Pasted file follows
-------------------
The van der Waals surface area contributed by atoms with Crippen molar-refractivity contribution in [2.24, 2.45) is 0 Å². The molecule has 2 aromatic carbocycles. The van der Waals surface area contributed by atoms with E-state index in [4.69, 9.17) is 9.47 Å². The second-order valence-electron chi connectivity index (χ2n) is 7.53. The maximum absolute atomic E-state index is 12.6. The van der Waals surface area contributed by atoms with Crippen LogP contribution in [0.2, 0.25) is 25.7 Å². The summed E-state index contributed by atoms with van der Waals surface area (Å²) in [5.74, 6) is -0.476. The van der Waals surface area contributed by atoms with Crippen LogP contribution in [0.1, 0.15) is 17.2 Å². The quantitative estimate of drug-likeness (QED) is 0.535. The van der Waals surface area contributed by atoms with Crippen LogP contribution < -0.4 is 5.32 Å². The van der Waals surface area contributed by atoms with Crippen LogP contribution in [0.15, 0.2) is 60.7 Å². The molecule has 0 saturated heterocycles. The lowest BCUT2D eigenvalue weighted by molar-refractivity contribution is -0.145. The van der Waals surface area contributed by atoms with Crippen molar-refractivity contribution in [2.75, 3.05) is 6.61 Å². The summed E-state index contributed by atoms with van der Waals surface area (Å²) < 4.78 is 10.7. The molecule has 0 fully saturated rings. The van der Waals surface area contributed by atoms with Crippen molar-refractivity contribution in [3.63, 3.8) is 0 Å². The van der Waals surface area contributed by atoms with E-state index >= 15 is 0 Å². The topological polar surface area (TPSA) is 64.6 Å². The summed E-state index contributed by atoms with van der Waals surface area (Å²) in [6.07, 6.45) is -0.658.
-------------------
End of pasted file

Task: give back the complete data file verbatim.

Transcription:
The van der Waals surface area contributed by atoms with Crippen molar-refractivity contribution in [2.24, 2.45) is 0 Å². The molecule has 2 aromatic carbocycles. The van der Waals surface area contributed by atoms with E-state index in [4.69, 9.17) is 9.47 Å². The second-order valence-electron chi connectivity index (χ2n) is 7.53. The maximum absolute atomic E-state index is 12.6. The van der Waals surface area contributed by atoms with Crippen LogP contribution in [0.2, 0.25) is 25.7 Å². The summed E-state index contributed by atoms with van der Waals surface area (Å²) in [5.74, 6) is -0.476. The van der Waals surface area contributed by atoms with Crippen LogP contribution in [0.1, 0.15) is 17.2 Å². The quantitative estimate of drug-likeness (QED) is 0.535. The van der Waals surface area contributed by atoms with Crippen LogP contribution < -0.4 is 5.32 Å². The van der Waals surface area contributed by atoms with Crippen LogP contribution in [0.15, 0.2) is 60.7 Å². The molecule has 0 saturated heterocycles. The lowest BCUT2D eigenvalue weighted by molar-refractivity contribution is -0.145. The van der Waals surface area contributed by atoms with Crippen molar-refractivity contribution in [2.75, 3.05) is 6.61 Å². The summed E-state index contributed by atoms with van der Waals surface area (Å²) < 4.78 is 10.7. The molecule has 0 fully saturated rings. The van der Waals surface area contributed by atoms with Crippen molar-refractivity contribution in [3.63, 3.8) is 0 Å². The van der Waals surface area contributed by atoms with E-state index >= 15 is 0 Å². The topological polar surface area (TPSA) is 64.6 Å². The summed E-state index contributed by atoms with van der Waals surface area (Å²) in [6.07, 6.45) is -0.658.